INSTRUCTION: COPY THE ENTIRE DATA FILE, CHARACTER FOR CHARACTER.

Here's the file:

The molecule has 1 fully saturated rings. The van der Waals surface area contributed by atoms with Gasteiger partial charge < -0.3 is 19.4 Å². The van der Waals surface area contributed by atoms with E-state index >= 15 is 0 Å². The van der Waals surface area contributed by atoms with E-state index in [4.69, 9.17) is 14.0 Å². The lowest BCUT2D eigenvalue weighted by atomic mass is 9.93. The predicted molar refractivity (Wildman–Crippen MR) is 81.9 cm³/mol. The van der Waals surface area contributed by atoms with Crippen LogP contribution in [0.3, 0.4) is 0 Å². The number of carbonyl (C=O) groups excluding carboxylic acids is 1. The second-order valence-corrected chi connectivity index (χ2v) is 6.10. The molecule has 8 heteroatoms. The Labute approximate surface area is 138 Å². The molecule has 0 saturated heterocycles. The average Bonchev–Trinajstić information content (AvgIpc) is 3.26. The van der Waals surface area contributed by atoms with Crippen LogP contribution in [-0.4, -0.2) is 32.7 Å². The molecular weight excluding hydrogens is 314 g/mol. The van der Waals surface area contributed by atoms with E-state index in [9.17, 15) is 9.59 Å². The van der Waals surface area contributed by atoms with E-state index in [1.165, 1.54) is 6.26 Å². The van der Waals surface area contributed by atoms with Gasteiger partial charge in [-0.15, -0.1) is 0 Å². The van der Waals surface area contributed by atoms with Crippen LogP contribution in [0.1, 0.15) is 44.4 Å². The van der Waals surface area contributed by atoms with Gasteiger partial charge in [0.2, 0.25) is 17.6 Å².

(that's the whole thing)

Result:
The molecule has 1 fully saturated rings. The van der Waals surface area contributed by atoms with Gasteiger partial charge < -0.3 is 19.4 Å². The van der Waals surface area contributed by atoms with E-state index >= 15 is 0 Å². The van der Waals surface area contributed by atoms with E-state index in [4.69, 9.17) is 14.0 Å². The lowest BCUT2D eigenvalue weighted by atomic mass is 9.93. The predicted molar refractivity (Wildman–Crippen MR) is 81.9 cm³/mol. The van der Waals surface area contributed by atoms with Crippen LogP contribution in [0.3, 0.4) is 0 Å². The number of carbonyl (C=O) groups excluding carboxylic acids is 1. The second-order valence-corrected chi connectivity index (χ2v) is 6.10. The molecule has 8 heteroatoms. The Labute approximate surface area is 138 Å². The molecule has 0 saturated heterocycles. The average Bonchev–Trinajstić information content (AvgIpc) is 3.26. The van der Waals surface area contributed by atoms with Crippen LogP contribution in [-0.4, -0.2) is 32.7 Å². The molecular weight excluding hydrogens is 314 g/mol. The van der Waals surface area contributed by atoms with E-state index in [9.17, 15) is 9.59 Å². The van der Waals surface area contributed by atoms with E-state index in [1.165, 1.54) is 6.26 Å². The van der Waals surface area contributed by atoms with Gasteiger partial charge in [-0.15, -0.1) is 0 Å². The van der Waals surface area contributed by atoms with Crippen LogP contribution in [0.1, 0.15) is 44.4 Å². The van der Waals surface area contributed by atoms with Gasteiger partial charge in [0.2, 0.25) is 17.6 Å².